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RateSetter hands back £384m to 45,000 investors after Metro Bank takeover

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ratesetter hands back 384m to 45000 investors after metro bank takeover

Around 45,000 investors in the now-defunct peer-to-peer lender RateSetter have had their accounts closed and their money returned after it was taken over by Metro Bank last August.

Customers began receiving emails from last Tuesday after the High Street lender in February gave investors two months’ notice that it had bought £384million worth of loans in early February, said to be earning around 8 per cent a year.

However, some of the emails detailing the closure of investors’ accounts only came through on Monday.

RateSetter was snapped up by Metro Bank last August

RateSetter was snapped up by Metro Bank last August

RateSetter was snapped up by Metro Bank last August

One of these, seen by This is Money, said: ‘On 2 April 2021, the investing side of RateSetter closed. Your money has been returned in full to your holding account.’

The closure of 45,000 accounts over the last week came as Metro Bank on Monday began offering RateSetter loans through its 77 branches for the first time since the £12million takeover last summer.

Consumers can borrow between £1,000 and £25,000 over a period of between one and five years.

Loans have been available online through RateSetter’s website since last summer, with Metro Bank’s own loans page still redirecting applicants to the website, but the announcement and the purchase of the £384million back book represent the next steps in the bank’s integration of the platform.

Applicants need to be over 21 and be earning £12,000 a year or more. Personal loans have a representative APR of 4.9 per cent while loan rates start at 3.9 per cent. Borrowing £10,000 over five years through RateSetter would see borrowers back £11,004.60.

The best rate on the market is available through Cahoot, which charges a representative APR of 2.8 per cent. At that rate, a £10,000 loan would incur £718.40 in interest, costing £286.20 less over the five-year period.

While online borrowers will see little difference, the fact personal loans will now be funded from Metro Bank’s balance sheet represents another nail in the coffin for the idea of lending funded by everyday investors.

RateSetter was the UK's largest peer-to-peer lending platform. It allowed everyday investors to earn returns by funding personal loans to individuals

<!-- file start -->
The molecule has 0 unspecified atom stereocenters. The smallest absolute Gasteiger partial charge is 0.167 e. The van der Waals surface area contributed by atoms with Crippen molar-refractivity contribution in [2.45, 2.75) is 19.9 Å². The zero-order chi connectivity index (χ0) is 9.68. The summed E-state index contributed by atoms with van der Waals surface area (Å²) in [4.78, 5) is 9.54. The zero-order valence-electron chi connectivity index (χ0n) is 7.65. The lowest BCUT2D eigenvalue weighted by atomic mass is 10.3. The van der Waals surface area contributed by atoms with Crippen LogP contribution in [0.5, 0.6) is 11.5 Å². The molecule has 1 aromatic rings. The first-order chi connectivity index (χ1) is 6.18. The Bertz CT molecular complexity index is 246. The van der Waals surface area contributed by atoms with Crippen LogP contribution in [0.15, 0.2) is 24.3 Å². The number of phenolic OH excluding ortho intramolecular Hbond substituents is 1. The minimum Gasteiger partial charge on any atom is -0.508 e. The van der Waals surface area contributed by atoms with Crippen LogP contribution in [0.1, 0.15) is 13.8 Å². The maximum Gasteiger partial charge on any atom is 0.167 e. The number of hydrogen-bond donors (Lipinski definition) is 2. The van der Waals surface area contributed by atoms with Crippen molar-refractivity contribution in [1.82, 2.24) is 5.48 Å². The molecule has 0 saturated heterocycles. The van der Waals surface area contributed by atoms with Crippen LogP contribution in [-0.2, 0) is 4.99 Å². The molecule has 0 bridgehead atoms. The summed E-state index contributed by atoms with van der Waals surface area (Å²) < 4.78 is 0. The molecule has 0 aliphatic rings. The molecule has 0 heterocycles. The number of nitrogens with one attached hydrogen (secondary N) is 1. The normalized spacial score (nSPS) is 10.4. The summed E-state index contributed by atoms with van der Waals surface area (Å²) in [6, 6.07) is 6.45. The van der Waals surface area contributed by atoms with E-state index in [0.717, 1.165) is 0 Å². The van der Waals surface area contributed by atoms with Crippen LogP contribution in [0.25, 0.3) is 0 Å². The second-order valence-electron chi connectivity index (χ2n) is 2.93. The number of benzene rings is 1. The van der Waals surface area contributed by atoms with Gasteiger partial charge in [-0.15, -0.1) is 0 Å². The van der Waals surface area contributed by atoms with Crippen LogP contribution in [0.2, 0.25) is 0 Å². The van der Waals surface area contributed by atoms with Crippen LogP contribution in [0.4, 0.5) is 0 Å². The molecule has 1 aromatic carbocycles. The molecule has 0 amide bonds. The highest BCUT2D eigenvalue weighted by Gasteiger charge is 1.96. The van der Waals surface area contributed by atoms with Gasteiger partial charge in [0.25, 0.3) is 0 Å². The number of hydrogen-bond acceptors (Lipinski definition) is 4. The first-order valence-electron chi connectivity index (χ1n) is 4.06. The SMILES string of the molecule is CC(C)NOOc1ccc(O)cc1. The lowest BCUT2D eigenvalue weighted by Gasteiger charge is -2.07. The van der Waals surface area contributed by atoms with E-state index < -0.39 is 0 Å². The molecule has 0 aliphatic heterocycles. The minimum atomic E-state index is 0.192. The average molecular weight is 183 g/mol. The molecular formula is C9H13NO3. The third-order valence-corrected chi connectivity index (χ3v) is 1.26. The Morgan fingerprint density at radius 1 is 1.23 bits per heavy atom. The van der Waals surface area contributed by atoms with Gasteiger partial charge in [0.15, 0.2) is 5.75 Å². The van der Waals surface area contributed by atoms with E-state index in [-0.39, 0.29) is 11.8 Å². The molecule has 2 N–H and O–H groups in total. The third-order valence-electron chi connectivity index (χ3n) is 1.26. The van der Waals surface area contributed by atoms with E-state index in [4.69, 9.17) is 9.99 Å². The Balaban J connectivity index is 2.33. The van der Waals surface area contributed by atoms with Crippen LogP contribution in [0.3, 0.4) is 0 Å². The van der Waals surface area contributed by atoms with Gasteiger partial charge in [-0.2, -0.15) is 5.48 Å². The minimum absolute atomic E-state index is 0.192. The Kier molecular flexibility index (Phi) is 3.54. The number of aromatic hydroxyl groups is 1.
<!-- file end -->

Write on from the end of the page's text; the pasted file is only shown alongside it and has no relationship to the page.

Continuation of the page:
RateSetter was the UK's largest peer-to-peer lending platform. It allowed everyday investors to earn returns by funding personal loans to individuals

RateSetter was the UK’s largest peer-to-peer lending platform. It allowed everyday investors to earn returns by funding personal loans to individuals 

RateSetter was the UK’s largest peer-to-peer lending platform with more than 750,000 investors and borrowers, and was one of the few to be primarily funded by everyday investors.

However, as a result of the pandemic, it slashed the returns it paid investors in half last year before being snapped up by the bank, which was seeking to diversify its lending beyond mortgages.

Neil Faulkner, the chief executive of P2P comparison site 4thWay, told This is Money last year that ‘the more closely a loan book matches that of typical bank lending, the more likely it is that the P2P lending business is going to be sold to a bank.’

He added: ‘RateSetter arranged a lot of standardised, automated, unsecured personal lending, so it fits that bill.’

But the move represented the end of an era, particularly as RateSetter’s chief executive, Rhydian Lewis, was one of the most bullish about the future prospects of retail peer-to-peer investing.

Of the other ‘big three’ UK lending platforms, Zopa has stepped back from its peer-to-peer roots after it launched its own bank, while Funding Circle closed its doors to everyday investors in order to be eligible to participate in government-backed coronavirus loan schemes.

Ravi Anand, the managing director of business lender ThinCats, told This is Money last year: ‘For years RateSetter has been claiming it had a better funding model than banks, clearly it doesn’t. 

‘P2P was a moment in time response following the financial crisis.

For years RateSetter has been claiming it had a better funding model than banks, clearly it doesn’t. 
Ravi Anand, ThinCats 

‘The current coronavirus crisis is showing that alternative finance is relevant to those borrowers that the banks don’t properly address, but lending capital needs to be at scale and stable which means sourced via a bank or through institutional capital.’

Metro Bank then bought loans funded by 45,000 investors this February for up to £384million, with those purchases completing from the start of this month. 

Investors began to get access to their funds from 2 April, with sales completing as recently as Monday.

The email to 45,000 investors said: ‘RateSetter launched over ten years ago and grew to be the UK’s most popular P2P platform, attracting over three quarters of a million investors and borrowers.

‘We are proud to have delivered an average annual return of 4.4 per cent, while our credit management and pioneering provision fund ensured nobody lost a penny of capital – a unique track record that we maintained throughout the current time of economic uncertainty and through to today.

‘We wish our investors all the best for the future.’

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This post first appeared on dailymail.co.uk

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